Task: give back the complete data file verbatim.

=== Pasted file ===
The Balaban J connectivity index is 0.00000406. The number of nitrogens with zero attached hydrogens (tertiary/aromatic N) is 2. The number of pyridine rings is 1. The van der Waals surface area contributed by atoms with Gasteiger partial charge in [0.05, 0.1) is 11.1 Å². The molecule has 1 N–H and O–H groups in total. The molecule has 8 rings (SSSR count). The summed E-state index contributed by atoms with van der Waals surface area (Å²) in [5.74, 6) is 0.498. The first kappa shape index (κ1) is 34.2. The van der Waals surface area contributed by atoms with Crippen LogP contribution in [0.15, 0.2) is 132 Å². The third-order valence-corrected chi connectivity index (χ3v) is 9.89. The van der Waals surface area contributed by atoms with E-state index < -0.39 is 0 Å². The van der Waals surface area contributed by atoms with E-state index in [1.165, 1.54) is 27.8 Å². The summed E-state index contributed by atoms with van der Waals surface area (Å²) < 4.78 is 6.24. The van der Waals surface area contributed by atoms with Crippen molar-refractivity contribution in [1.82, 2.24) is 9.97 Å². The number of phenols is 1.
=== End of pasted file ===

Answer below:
The Balaban J connectivity index is 0.00000406. The number of nitrogens with zero attached hydrogens (tertiary/aromatic N) is 2. The number of pyridine rings is 1. The van der Waals surface area contributed by atoms with Gasteiger partial charge in [0.05, 0.1) is 11.1 Å². The molecule has 1 N–H and O–H groups in total. The molecule has 8 rings (SSSR count). The summed E-state index contributed by atoms with van der Waals surface area (Å²) in [5.74, 6) is 0.498. The first kappa shape index (κ1) is 34.2. The van der Waals surface area contributed by atoms with Crippen LogP contribution in [0.15, 0.2) is 132 Å². The third-order valence-corrected chi connectivity index (χ3v) is 9.89. The van der Waals surface area contributed by atoms with E-state index < -0.39 is 0 Å². The van der Waals surface area contributed by atoms with E-state index in [1.165, 1.54) is 27.8 Å². The summed E-state index contributed by atoms with van der Waals surface area (Å²) < 4.78 is 6.24. The van der Waals surface area contributed by atoms with Crippen molar-refractivity contribution in [1.82, 2.24) is 9.97 Å². The number of phenols is 1.